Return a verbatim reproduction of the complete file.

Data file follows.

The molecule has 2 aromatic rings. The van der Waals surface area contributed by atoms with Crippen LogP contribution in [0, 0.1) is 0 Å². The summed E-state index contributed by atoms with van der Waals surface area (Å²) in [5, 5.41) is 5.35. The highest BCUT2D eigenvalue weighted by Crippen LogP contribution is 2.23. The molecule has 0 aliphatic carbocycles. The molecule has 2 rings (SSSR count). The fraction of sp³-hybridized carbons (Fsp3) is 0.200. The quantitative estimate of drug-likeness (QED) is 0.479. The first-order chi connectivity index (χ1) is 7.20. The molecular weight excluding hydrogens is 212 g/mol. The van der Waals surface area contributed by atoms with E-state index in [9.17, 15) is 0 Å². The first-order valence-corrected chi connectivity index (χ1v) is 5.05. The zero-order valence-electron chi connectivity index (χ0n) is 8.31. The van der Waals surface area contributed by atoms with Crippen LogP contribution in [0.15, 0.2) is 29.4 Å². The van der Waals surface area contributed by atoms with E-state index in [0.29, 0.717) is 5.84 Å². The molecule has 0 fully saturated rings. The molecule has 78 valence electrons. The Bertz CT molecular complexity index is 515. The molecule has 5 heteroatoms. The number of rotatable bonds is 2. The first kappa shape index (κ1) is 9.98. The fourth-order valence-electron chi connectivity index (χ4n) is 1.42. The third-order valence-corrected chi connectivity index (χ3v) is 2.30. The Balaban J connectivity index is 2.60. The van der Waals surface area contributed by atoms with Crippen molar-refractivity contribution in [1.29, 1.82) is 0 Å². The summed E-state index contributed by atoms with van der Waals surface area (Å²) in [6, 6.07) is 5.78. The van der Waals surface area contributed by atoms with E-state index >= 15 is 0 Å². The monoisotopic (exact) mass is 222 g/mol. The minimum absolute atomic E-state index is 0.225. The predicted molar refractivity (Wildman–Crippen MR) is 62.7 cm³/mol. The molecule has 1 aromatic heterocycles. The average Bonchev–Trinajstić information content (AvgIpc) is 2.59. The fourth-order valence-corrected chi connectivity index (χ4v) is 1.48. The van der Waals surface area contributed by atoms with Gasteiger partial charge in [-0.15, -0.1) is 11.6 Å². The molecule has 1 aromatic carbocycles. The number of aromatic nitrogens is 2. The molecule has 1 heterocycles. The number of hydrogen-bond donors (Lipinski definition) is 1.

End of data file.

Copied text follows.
The molecule has 2 aromatic rings. The van der Waals surface area contributed by atoms with Crippen LogP contribution in [0, 0.1) is 0 Å². The summed E-state index contributed by atoms with van der Waals surface area (Å²) in [5, 5.41) is 5.35. The highest BCUT2D eigenvalue weighted by Crippen LogP contribution is 2.23. The molecule has 0 aliphatic carbocycles. The molecule has 2 rings (SSSR count). The fraction of sp³-hybridized carbons (Fsp3) is 0.200. The quantitative estimate of drug-likeness (QED) is 0.479. The first-order chi connectivity index (χ1) is 7.20. The molecular weight excluding hydrogens is 212 g/mol. The van der Waals surface area contributed by atoms with E-state index in [9.17, 15) is 0 Å². The first-order valence-corrected chi connectivity index (χ1v) is 5.05. The zero-order valence-electron chi connectivity index (χ0n) is 8.31. The van der Waals surface area contributed by atoms with Crippen LogP contribution in [0.15, 0.2) is 29.4 Å². The van der Waals surface area contributed by atoms with E-state index in [0.29, 0.717) is 5.84 Å². The molecule has 0 fully saturated rings. The molecule has 78 valence electrons. The Bertz CT molecular complexity index is 515. The molecule has 5 heteroatoms. The number of rotatable bonds is 2. The first kappa shape index (κ1) is 9.98. The fourth-order valence-electron chi connectivity index (χ4n) is 1.42. The third-order valence-corrected chi connectivity index (χ3v) is 2.30. The Balaban J connectivity index is 2.60. The van der Waals surface area contributed by atoms with Crippen molar-refractivity contribution in [1.29, 1.82) is 0 Å². The summed E-state index contributed by atoms with van der Waals surface area (Å²) in [6, 6.07) is 5.78. The van der Waals surface area contributed by atoms with E-state index >= 15 is 0 Å². The monoisotopic (exact) mass is 222 g/mol. The minimum absolute atomic E-state index is 0.225. The predicted molar refractivity (Wildman–Crippen MR) is 62.7 cm³/mol. The molecule has 1 aromatic heterocycles. The average Bonchev–Trinajstić information content (AvgIpc) is 2.59. The fourth-order valence-corrected chi connectivity index (χ4v) is 1.48. The van der Waals surface area contributed by atoms with Gasteiger partial charge in [-0.15, -0.1) is 11.6 Å². The molecule has 1 aromatic carbocycles. The number of aromatic nitrogens is 2. The molecule has 1 heterocycles. The number of hydrogen-bond donors (Lipinski definition) is 1.